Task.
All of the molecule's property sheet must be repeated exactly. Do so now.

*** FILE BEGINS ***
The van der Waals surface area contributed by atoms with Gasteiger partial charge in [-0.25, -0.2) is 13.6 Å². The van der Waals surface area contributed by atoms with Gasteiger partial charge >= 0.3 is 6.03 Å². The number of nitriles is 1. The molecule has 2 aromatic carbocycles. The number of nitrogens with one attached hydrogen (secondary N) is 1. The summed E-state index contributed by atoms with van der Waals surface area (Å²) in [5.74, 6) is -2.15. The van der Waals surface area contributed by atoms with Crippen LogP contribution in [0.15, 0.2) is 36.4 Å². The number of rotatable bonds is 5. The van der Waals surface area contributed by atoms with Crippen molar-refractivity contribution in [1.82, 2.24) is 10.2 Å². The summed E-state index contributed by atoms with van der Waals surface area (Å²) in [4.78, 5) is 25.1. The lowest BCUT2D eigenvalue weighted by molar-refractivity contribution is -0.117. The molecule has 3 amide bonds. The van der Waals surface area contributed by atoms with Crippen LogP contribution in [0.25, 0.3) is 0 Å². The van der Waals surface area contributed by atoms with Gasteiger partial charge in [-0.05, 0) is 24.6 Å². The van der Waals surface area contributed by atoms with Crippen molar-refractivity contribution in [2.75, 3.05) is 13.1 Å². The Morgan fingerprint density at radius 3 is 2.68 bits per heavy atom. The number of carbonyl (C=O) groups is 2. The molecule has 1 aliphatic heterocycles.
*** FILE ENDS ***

The van der Waals surface area contributed by atoms with Gasteiger partial charge in [-0.25, -0.2) is 13.6 Å². The van der Waals surface area contributed by atoms with Gasteiger partial charge >= 0.3 is 6.03 Å². The number of nitriles is 1. The molecule has 2 aromatic carbocycles. The number of nitrogens with one attached hydrogen (secondary N) is 1. The summed E-state index contributed by atoms with van der Waals surface area (Å²) in [5.74, 6) is -2.15. The van der Waals surface area contributed by atoms with Crippen LogP contribution in [0.15, 0.2) is 36.4 Å². The number of rotatable bonds is 5. The van der Waals surface area contributed by atoms with Crippen molar-refractivity contribution in [1.82, 2.24) is 10.2 Å². The summed E-state index contributed by atoms with van der Waals surface area (Å²) in [4.78, 5) is 25.1. The lowest BCUT2D eigenvalue weighted by molar-refractivity contribution is -0.117. The molecule has 3 amide bonds. The van der Waals surface area contributed by atoms with Crippen LogP contribution in [0.25, 0.3) is 0 Å². The van der Waals surface area contributed by atoms with Gasteiger partial charge in [-0.05, 0) is 24.6 Å². The van der Waals surface area contributed by atoms with Crippen molar-refractivity contribution in [2.75, 3.05) is 13.1 Å². The Morgan fingerprint density at radius 3 is 2.68 bits per heavy atom. The number of carbonyl (C=O) groups is 2. The molecule has 1 aliphatic heterocycles.